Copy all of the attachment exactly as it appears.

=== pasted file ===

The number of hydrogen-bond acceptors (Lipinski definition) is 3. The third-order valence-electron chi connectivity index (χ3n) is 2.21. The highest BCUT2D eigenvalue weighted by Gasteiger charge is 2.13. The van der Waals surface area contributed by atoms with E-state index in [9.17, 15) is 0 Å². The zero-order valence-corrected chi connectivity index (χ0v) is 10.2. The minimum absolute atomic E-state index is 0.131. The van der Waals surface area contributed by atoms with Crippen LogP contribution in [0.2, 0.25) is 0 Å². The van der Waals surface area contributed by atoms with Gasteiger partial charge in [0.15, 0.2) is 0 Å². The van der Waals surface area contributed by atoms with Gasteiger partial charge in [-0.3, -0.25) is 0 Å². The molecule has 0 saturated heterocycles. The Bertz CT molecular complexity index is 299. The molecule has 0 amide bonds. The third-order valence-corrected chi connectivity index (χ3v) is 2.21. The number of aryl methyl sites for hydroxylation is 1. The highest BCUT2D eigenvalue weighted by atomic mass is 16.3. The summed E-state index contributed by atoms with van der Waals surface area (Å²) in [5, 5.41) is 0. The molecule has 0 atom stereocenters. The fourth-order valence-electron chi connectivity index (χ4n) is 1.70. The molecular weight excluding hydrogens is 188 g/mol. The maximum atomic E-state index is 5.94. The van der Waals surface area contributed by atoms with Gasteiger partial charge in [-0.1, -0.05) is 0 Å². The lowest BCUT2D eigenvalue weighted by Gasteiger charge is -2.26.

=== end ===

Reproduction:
The number of hydrogen-bond acceptors (Lipinski definition) is 3. The third-order valence-electron chi connectivity index (χ3n) is 2.21. The highest BCUT2D eigenvalue weighted by Gasteiger charge is 2.13. The van der Waals surface area contributed by atoms with E-state index in [9.17, 15) is 0 Å². The zero-order valence-corrected chi connectivity index (χ0v) is 10.2. The minimum absolute atomic E-state index is 0.131. The van der Waals surface area contributed by atoms with Crippen LogP contribution in [0.2, 0.25) is 0 Å². The van der Waals surface area contributed by atoms with Gasteiger partial charge in [0.15, 0.2) is 0 Å². The van der Waals surface area contributed by atoms with Gasteiger partial charge in [-0.3, -0.25) is 0 Å². The molecule has 0 saturated heterocycles. The Bertz CT molecular complexity index is 299. The molecule has 0 amide bonds. The third-order valence-corrected chi connectivity index (χ3v) is 2.21. The number of aryl methyl sites for hydroxylation is 1. The highest BCUT2D eigenvalue weighted by atomic mass is 16.3. The summed E-state index contributed by atoms with van der Waals surface area (Å²) in [5, 5.41) is 0. The molecule has 0 atom stereocenters. The fourth-order valence-electron chi connectivity index (χ4n) is 1.70. The molecular weight excluding hydrogens is 188 g/mol. The maximum atomic E-state index is 5.94. The van der Waals surface area contributed by atoms with Gasteiger partial charge in [-0.1, -0.05) is 0 Å². The lowest BCUT2D eigenvalue weighted by Gasteiger charge is -2.26.